Science

Fake Star Wars-inspired research paper published by several "predatory journals"

Fake Star Wars-inspired resear...
One journalist set out to test the credibility of several journals by writing a fictional research paper inspired by the science of Star Wars
One journalist set out to test the credibility of several journals by writing a fictional research paper inspired by the science of Star Wars
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One journalist set out to test the credibility of several journals by writing a fictional research paper inspired by the science of Star Wars
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One journalist set out to test the credibility of several journals by writing a fictional research paper inspired by the science of Star Wars

Not all scientific journals are created equal. With the advent of "predatory" journals that seem legitimate but function essentially on "pay-for-publish" economies, some commentators are claiming we are facing a looming crisis in science. One journalist set out to test the credibility of several journals by writing a fictional research paper inspired by the science of Star Wars. Four journals fell for the joke and published the clearly absurd paper.

Predatory journals have become the scourge of academic publishing over the last few years. These bogus journals seem like legitimate sources but often lack peer-review procedures and will publish any paper if the author pays a fee. A major, two-year investigation revealed in early 2017 found that dozens of journals accepted a sham scientist onto their editorial boards without any investigation into the applicant's background.

Similar recent "stings" include a dog getting appointed to seven different medical journal editorial boards and a sham cancer research paper, riddled with intentional errors, that was accepted and published by scores of journals.

The latest predatory journal "sting" came from a journalist blogging for Discover magazine. An absurdly obvious paper was constructed based on the Star Wars mythology of midichlorians. The fake research paper was mostly copied from the Wikipedia entry on mitochondrians but contained a few strategic edits.

A brief scan of the paper easily reveals it to be a farce, with the concluding paragraph even including the line: "Decreased enzyme throughput of the respiratory chain proteins has been spied in tissue from old Jedi." If that wasn't enough to mark the paper as a joke, simply look at the authors - Lucas McGeorge and Annette Kin.

Out of the nine journals the paper was submitted to, three published it, with a fourth willing to publish for a fee. While some journals picked up on the joke, several frighteningly just republished the absurd, error-ridden paper with no questions asked.

There is no question if this spoof research paper was submitted to a credible journal with a reputable peer-review process it would have quickly been thrown aside. The problem this stunt reveals is that there are literally hundreds of sham predatory journals out there, and it's often quite difficult to identify a credible source. For all intents and purposes these "predatory journals" have real sounding names and look from the outside like credible publications.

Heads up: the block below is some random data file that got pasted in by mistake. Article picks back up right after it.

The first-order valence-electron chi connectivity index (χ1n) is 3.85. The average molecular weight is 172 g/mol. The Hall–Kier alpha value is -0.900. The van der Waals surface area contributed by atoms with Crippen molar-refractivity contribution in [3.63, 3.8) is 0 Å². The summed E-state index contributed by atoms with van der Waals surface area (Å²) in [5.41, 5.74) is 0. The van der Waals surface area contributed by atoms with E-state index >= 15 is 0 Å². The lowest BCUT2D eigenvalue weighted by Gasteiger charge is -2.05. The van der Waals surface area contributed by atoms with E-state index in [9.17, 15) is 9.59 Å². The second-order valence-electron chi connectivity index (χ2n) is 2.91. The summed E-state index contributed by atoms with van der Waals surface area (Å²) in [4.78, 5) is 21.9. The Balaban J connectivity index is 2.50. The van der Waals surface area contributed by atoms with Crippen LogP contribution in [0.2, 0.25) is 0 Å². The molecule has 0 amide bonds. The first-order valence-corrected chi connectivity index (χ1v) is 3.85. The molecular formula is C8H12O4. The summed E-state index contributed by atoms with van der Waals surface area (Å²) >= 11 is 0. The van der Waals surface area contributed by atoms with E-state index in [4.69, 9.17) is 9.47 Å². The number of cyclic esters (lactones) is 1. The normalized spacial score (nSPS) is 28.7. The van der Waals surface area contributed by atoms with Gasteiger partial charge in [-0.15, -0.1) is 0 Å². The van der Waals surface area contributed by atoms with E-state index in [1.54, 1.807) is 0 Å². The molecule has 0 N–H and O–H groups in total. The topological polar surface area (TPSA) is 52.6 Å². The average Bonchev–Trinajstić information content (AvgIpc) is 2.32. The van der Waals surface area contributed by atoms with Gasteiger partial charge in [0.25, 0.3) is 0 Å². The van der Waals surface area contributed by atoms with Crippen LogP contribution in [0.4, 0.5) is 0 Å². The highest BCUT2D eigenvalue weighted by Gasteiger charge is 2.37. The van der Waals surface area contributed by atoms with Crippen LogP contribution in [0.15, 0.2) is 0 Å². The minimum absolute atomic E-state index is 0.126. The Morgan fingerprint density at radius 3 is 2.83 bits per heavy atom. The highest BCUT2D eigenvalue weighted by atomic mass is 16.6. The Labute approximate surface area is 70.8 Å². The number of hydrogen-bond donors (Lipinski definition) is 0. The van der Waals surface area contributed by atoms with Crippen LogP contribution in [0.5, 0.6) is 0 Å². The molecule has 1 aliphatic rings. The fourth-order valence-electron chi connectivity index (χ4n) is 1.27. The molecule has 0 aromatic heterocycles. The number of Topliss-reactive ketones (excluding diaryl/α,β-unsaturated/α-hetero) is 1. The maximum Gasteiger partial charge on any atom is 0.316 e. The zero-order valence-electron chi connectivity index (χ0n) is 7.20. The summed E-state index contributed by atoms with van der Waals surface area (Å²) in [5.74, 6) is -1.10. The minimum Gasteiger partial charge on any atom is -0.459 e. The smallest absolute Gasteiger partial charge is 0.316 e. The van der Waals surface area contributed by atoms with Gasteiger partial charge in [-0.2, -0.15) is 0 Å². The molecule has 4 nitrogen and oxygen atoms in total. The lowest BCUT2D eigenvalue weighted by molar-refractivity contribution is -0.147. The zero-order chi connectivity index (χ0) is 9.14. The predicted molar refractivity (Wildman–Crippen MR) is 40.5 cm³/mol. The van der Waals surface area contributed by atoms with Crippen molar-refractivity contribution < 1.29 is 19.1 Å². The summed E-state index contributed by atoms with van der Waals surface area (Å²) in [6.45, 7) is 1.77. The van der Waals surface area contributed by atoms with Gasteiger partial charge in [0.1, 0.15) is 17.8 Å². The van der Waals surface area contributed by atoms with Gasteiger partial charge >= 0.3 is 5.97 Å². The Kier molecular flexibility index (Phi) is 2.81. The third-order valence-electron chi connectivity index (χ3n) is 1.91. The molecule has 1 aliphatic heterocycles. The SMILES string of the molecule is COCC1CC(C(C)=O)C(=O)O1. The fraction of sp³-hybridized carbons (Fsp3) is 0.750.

In the age of hyper partisan politics and fake news it is becoming exceptionally difficult to find sources of information we can trust, but that is the challenge we all now face. This Star Wars scam again highlights the scourge of predatory journals.

Academics must themselves make sure they publish their papers in credible journals. Journalists must be wary of scam publishers, and not simply rely on a published journal reference as a source. And the general public need to engage critically with information delivered to them. Not all scientific journals are created equal.

Source: DiscoverMagazine

7 comments
Username
How about listing the known bogus journals so the scientifically challenged can avoid even more confusion.
ei3io
Please provide a strong clue to the bad journals if you can't give their actual names if it's an absurd liability issue. Thanks keep up the good reporting Discover
Douglas Bennett Rogers
These are pretty obvious, even to the non expert. There is a lot of stuff, like cold fusion, that made its way into serious journals. In this case, the finding was somewhat believable but getting 2 KEV out of a chemical reaction made it suspect.
WB1200
...fake science
ljaques
One of the problems is the "reputable peer review process" is that it is now -politicized- and cherry-picks and prints only the articles which meet its own agenda or world-view. Another problem is that some of these "investigator" teams are from the Dark Side. Fake science ensues. Thanks, Discover Mag. Boo, Nature.com.
christopher
The opposite happens as well; peer review is done by total morons in my experience - if they don't understand anything, they will often reject in favor of something more "simple"; but the world is not simple, so more and more non-trivial research is not seeing the light of day.
Paul Muad'Dib
Just Google, predatory journals. There are hundreds of them.